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Recording of Contentious Critique of Love Triangle Sonnet Released Online

Following the publication of the National Arts Club Inquiry into the the issue of non-fiction within fiction, a critique of Elan Haverford's sonnet 'ThinkingOfYou' by the late University of Pennsylvania Professor of Literature Brian Sutton-Smith has been posted online.

In the course of his six-minute lecture, Professor Sutton-Smith offered two conclusions: that "Elan Haverford transmuted her reckless life into 'poetic gold'"; and that "'the putative novelist', John Wareham, did not pen the so-called Haverford sonnets." 

The author of the novel, John Wareham, brushed off the professor's criticism. "I regard Professor Sutton-Smith's remarks as something of joke. If he really thinks that a 'brilliant aristocratic lass' wrote these sonnets, then he's surely paying me a great compliment." 

In the sonnet itself -- 'ThinkingOfYou' -- by way of bidding a final farewell to her all-too married paramour, Elan Haverford vividly uses the name of that poem to conjure a melancholy village, which may well claim a place in the heart of every lover. . . .  Click this link now to join Professor Sutton Smith here now, and hear his actual critique in his own words, and the sonnet itself, delivered by noted stage actor, Isobel Mebus.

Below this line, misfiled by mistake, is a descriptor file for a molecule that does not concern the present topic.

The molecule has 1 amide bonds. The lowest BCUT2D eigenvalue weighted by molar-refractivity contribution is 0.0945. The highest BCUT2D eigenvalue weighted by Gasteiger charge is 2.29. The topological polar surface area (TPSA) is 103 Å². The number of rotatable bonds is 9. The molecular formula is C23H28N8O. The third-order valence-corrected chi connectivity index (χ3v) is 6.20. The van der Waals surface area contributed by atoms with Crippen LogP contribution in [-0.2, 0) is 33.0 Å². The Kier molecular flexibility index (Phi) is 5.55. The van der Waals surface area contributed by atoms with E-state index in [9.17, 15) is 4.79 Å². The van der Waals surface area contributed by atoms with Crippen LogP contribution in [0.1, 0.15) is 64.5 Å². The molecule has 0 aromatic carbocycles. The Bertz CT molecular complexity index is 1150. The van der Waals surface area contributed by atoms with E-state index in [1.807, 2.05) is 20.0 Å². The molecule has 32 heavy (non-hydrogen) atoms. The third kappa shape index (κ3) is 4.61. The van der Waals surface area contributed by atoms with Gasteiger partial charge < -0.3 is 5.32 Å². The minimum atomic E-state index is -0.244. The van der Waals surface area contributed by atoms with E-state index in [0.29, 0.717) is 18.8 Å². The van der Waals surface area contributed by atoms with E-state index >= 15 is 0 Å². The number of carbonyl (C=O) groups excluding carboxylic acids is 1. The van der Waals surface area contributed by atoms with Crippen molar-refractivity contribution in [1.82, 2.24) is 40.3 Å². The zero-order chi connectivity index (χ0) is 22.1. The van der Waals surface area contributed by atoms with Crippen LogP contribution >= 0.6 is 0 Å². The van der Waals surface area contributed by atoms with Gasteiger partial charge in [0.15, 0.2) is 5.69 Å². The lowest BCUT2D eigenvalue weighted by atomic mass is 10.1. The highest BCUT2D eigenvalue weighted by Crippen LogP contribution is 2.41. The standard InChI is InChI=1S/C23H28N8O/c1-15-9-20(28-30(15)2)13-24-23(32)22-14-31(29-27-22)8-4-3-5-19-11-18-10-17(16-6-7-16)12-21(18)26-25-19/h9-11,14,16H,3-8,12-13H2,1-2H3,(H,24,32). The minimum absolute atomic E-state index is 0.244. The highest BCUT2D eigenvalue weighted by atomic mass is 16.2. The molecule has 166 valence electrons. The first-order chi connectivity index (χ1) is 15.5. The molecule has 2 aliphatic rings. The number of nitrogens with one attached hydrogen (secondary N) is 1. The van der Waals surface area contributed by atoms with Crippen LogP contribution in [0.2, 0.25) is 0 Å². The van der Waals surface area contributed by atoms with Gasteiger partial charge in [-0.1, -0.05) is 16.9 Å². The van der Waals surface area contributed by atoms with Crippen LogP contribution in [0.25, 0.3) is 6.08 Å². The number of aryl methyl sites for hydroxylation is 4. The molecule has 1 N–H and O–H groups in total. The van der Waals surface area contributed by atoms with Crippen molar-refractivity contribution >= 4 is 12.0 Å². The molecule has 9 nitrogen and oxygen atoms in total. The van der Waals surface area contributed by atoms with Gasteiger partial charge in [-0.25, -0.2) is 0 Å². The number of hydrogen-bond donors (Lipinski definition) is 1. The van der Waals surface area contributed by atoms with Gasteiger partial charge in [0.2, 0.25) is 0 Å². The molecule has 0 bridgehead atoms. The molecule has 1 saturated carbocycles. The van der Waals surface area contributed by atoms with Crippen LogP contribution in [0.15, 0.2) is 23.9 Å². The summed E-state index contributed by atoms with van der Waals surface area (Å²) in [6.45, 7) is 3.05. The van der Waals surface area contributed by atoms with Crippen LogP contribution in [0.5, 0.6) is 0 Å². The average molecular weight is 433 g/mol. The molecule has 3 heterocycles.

National Arts Club Inquiry Appended to Chancey On Top

Formal inquiry attracts ACLU acclaim, and high praise for sonnets within 'wildly entertaining literary novel'


By way of offering full transparency, a new edition of John Wareham's metafictional novel Chancey on Top appends an allegation of 'literary malfeasance.' The accusation appears in an appended transcript of a formal New York National Arts Club Inquiry into the dilemma of non-fiction within fiction.


Wareham's accuser, Professor Emeritus Brian Sutton-Smith of Penn University, attempted to argue that five sonnets vital to the novel were not written by Wareham, but were the work of an unidentified 'brilliant sensitive British aristocrat lass'. He also criticized a scene involving a sexual liaison between a protagonist and the late Princess Diana.